By Lola Augustine Brown
For the first time in 22 years, the US Food and Drug Administration has approved a new drug for the treatment of ALS—amyotrophic lateral sclerosis, also known as Lou Gehrig’s disease. ALS is progressive disease that attacks the nerve cells that control voluntary muscles, including those used for breathing, and eventually leads to paralysis.
Unusually, it was the FDA that approached the drug’s Japanese developer. Radicava (edaravone) had already been approved for use in Japan, where its efficacy was validated in a six-month trial. In the Japanese study, 137 people with ALS were given Radicava or a placebo, and those who had the drug declined less than those given the placebo.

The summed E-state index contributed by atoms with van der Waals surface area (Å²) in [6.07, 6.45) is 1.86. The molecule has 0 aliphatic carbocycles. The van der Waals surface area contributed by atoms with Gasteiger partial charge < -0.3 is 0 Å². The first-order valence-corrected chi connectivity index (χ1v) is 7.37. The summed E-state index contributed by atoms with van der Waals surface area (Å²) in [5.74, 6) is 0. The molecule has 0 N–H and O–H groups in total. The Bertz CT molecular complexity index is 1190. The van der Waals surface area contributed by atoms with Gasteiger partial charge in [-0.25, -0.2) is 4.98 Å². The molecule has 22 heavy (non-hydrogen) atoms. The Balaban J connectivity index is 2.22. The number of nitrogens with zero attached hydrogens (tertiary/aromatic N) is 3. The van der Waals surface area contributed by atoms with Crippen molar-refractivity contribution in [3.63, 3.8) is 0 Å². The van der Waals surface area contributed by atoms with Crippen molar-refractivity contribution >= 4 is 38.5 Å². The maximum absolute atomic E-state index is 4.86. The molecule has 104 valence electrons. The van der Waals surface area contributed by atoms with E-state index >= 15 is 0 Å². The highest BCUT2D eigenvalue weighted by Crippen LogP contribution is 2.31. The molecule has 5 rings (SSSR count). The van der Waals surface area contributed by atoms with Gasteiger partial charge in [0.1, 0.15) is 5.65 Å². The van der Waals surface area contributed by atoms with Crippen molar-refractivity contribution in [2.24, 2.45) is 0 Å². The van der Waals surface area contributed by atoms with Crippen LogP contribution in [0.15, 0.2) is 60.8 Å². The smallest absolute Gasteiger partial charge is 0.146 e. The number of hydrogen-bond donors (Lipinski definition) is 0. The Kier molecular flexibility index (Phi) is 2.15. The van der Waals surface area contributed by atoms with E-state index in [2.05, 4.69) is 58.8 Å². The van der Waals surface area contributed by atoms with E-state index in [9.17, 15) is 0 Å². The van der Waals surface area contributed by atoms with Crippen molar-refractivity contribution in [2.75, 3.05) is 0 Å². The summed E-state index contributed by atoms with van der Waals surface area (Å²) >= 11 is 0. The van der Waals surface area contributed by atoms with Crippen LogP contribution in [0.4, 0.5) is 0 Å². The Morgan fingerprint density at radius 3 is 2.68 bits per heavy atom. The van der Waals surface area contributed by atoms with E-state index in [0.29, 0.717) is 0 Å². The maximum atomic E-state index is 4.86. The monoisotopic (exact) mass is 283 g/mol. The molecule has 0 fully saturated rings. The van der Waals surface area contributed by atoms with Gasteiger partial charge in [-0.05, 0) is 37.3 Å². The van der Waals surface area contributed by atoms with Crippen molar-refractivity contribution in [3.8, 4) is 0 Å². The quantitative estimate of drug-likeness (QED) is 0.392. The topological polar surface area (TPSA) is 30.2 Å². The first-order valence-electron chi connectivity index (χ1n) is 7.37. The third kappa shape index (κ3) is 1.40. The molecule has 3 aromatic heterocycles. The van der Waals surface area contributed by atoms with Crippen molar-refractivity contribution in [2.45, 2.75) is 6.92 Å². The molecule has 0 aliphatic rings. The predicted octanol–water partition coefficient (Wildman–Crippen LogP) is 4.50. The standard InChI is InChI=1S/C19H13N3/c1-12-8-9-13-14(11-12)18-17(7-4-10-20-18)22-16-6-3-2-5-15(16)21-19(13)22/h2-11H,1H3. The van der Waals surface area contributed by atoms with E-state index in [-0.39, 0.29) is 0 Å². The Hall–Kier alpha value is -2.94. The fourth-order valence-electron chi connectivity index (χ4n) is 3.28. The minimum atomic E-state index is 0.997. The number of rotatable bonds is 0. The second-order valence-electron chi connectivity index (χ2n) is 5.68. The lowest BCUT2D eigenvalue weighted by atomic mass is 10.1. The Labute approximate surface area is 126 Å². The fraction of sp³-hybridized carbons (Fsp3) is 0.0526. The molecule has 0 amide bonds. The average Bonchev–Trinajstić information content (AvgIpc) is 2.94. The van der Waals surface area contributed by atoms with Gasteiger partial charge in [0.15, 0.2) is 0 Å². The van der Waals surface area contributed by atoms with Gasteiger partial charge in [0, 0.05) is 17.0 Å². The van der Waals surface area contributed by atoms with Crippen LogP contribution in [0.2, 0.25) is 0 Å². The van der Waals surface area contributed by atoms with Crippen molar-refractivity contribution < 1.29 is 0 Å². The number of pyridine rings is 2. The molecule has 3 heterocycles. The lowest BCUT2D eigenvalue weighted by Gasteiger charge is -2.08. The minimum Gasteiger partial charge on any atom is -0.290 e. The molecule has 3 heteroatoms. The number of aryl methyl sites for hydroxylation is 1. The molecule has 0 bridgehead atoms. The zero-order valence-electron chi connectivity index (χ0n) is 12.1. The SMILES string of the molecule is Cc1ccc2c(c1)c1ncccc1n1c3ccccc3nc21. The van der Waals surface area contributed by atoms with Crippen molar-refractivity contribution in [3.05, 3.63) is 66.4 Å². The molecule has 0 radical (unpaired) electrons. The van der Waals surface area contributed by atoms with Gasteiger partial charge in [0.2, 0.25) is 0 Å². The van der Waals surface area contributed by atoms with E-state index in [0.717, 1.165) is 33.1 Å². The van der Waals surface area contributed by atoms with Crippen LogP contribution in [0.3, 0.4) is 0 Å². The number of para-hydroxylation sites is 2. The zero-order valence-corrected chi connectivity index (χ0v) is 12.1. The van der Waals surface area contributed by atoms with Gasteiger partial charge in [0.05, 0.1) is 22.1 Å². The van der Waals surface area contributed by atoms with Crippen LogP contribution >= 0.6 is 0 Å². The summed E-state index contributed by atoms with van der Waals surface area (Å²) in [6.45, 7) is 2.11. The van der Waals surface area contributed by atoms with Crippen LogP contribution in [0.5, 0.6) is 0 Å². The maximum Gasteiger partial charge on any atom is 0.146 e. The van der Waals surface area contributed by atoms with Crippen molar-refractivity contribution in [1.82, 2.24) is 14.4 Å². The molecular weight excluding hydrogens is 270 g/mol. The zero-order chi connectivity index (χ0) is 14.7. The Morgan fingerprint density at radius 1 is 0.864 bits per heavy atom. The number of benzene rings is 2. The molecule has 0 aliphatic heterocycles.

The drug has to be given intravenously—by a health care professional—and regularly—10 to 14 days of hour-long infusions, with 14 days off between cycles. It’s also expensive, costing $145,524 US a year. In the United States, the drug’s manufacturer will be offering to cover the co-pay portion of the cost for patients, and in some cases to provide coverage.
The news, announced May 5, generated hope and considerable excitement in the ALS community that it will be approved in other countries, too. The ALS Society of Canada (ALS Canada) says that we’re in a “time of unprecedented excitement and momentum,” as there’s been more progress in ALS research in the past five to seven years than in the past century. In January, Canada joined 16 other countries in an international effort to discover the genetic causes of ALS. Project MinE will involve gathering an international pool of DNA profiles from 15,000 people with ALS and 7,500 control subjects.